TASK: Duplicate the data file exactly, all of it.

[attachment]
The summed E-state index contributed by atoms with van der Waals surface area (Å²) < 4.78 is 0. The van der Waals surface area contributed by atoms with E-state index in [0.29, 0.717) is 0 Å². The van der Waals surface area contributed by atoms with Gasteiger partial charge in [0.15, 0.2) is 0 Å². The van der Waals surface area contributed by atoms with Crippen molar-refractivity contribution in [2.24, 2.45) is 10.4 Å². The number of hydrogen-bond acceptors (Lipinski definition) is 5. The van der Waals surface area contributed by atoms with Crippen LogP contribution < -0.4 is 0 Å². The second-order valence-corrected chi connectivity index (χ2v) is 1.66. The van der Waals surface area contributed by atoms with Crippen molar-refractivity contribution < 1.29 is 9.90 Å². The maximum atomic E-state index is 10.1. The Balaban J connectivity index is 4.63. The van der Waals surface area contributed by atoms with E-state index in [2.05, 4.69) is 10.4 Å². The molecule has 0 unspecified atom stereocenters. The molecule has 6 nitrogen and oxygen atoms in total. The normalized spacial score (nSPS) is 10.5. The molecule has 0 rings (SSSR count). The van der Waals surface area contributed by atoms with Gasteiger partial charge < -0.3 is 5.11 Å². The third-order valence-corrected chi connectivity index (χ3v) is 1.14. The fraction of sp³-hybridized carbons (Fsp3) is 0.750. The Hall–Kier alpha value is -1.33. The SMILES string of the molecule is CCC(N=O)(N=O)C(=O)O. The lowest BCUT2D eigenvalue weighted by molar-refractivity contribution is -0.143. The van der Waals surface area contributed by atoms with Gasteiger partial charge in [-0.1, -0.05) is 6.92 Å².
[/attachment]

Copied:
The summed E-state index contributed by atoms with van der Waals surface area (Å²) < 4.78 is 0. The van der Waals surface area contributed by atoms with E-state index in [0.29, 0.717) is 0 Å². The van der Waals surface area contributed by atoms with Gasteiger partial charge in [0.15, 0.2) is 0 Å². The van der Waals surface area contributed by atoms with Crippen molar-refractivity contribution in [2.24, 2.45) is 10.4 Å². The number of hydrogen-bond acceptors (Lipinski definition) is 5. The van der Waals surface area contributed by atoms with Crippen LogP contribution < -0.4 is 0 Å². The second-order valence-corrected chi connectivity index (χ2v) is 1.66. The van der Waals surface area contributed by atoms with Crippen molar-refractivity contribution < 1.29 is 9.90 Å². The maximum atomic E-state index is 10.1. The Balaban J connectivity index is 4.63. The van der Waals surface area contributed by atoms with E-state index in [2.05, 4.69) is 10.4 Å². The molecule has 0 unspecified atom stereocenters. The molecule has 6 nitrogen and oxygen atoms in total. The normalized spacial score (nSPS) is 10.5. The molecule has 0 rings (SSSR count). The van der Waals surface area contributed by atoms with Gasteiger partial charge < -0.3 is 5.11 Å². The third-order valence-corrected chi connectivity index (χ3v) is 1.14. The fraction of sp³-hybridized carbons (Fsp3) is 0.750. The Hall–Kier alpha value is -1.33. The SMILES string of the molecule is CCC(N=O)(N=O)C(=O)O. The lowest BCUT2D eigenvalue weighted by molar-refractivity contribution is -0.143. The van der Waals surface area contributed by atoms with Gasteiger partial charge in [-0.1, -0.05) is 6.92 Å².